Inventory Reorder Point Calculator

Estimate the number of units you need to reorder (and when to order them) for your eCommerce business.

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Inventory Reorder Point Calculator User Guide

This tool is designed to help you calculate the reorder point for products in your inventory.

After inputting your sales and inventory data it will tell you how much stock to reorder and when you should place the order by.

The reorder point formula is a way to decide when it’s time to order more inventory so you don’t run out.

Visual representation of the reorder point formula

Here’s how it works:

Reorder Point Formula = Lead Time Demand + Safety Stock

  • Lead Time Demand: This is how many units you sell during the time it takes to get new stock. For example, if it takes 50 days for new stock to arrive after you place an order and you sell 10 units each day, your lead time demand is 500 units (because 50 days x 10 units/day = 500 units).
  • Safety Stock: This is extra ‘buffer’ stock you keep just in case something unexpected happens like you sell more than usual or there’s a delay in getting new stock.

So, if your lead time demand is 500 units and your safety stock is 30 days, your reorder point is when your inventory hits 800 units (30 days safety stock = 300 units at 10 units/day).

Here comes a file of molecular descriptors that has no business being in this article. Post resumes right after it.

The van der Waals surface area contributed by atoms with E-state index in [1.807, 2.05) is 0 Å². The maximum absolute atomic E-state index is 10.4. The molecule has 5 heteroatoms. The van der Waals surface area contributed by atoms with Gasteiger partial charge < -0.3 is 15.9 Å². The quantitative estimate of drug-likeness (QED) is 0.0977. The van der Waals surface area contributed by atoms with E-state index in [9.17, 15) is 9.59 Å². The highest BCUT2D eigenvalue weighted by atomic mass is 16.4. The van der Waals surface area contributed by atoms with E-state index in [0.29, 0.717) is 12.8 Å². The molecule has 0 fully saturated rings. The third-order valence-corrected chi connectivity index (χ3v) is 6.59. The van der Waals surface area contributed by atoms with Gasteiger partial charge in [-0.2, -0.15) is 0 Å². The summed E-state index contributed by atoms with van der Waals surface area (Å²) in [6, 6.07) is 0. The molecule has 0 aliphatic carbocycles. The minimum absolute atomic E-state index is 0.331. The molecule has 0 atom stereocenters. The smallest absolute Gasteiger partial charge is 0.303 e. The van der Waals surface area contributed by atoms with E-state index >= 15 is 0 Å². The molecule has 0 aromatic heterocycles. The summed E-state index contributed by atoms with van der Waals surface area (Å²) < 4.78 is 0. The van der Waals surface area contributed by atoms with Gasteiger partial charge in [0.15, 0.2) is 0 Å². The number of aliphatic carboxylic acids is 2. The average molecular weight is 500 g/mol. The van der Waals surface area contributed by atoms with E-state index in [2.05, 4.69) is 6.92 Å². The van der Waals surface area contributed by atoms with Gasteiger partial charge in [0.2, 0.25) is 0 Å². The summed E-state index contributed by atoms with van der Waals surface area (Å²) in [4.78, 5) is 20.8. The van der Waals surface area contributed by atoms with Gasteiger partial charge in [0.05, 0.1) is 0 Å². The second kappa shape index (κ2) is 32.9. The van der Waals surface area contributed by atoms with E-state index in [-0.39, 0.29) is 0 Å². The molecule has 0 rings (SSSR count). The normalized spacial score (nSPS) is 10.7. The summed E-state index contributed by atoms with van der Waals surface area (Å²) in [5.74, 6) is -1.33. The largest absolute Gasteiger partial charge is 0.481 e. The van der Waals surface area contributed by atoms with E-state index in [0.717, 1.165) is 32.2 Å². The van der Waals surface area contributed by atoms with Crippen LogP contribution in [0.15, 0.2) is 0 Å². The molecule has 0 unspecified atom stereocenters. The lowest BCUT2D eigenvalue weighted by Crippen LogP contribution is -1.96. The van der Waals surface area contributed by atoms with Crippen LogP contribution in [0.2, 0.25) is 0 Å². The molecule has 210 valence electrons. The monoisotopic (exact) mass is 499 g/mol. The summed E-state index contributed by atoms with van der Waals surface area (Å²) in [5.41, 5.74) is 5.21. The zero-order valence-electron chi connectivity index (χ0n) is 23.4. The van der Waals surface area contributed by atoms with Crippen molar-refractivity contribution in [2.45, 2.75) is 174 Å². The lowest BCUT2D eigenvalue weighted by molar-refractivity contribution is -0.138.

This means when your inventory gets down to 800 units, it’s time to order more.

This formula helps make sure you have enough inventory to sell until the new stock comes in, plus a little extra just in case. It’s like a safety net to help you avoid running out of stuff to sell!

Of course, you also need to consider your existing inventory levels, but that’s where this reorder point calculator tool will help.

Understanding your reorder point is a crucial factor in successful inventory management.

It helps with:

  • Stock Levels: By knowing your reorder point you can find a healthy balance between having too much inventory and too little.
  • Efficiency: Holding too much inventory ties up crucial capital in a physical product business. Maintaining a healthy stock level allows your business to use the capital available in the most efficient way possible.
  • Profitability: Overstocking inventory can negatively impact profits due to increased storage fees and an over-reliance on discounted sales, while understocking can result in missed opportunities for increased average order values and negatively impact organic ranking on platforms like Amazon.

Want a detailed guide on how to use this reorder point calculator? Let’s look at each key step.

Step 1: Adding inventory info

Start by adding information about the inventory you want to calculate a reorder point for.

NOTE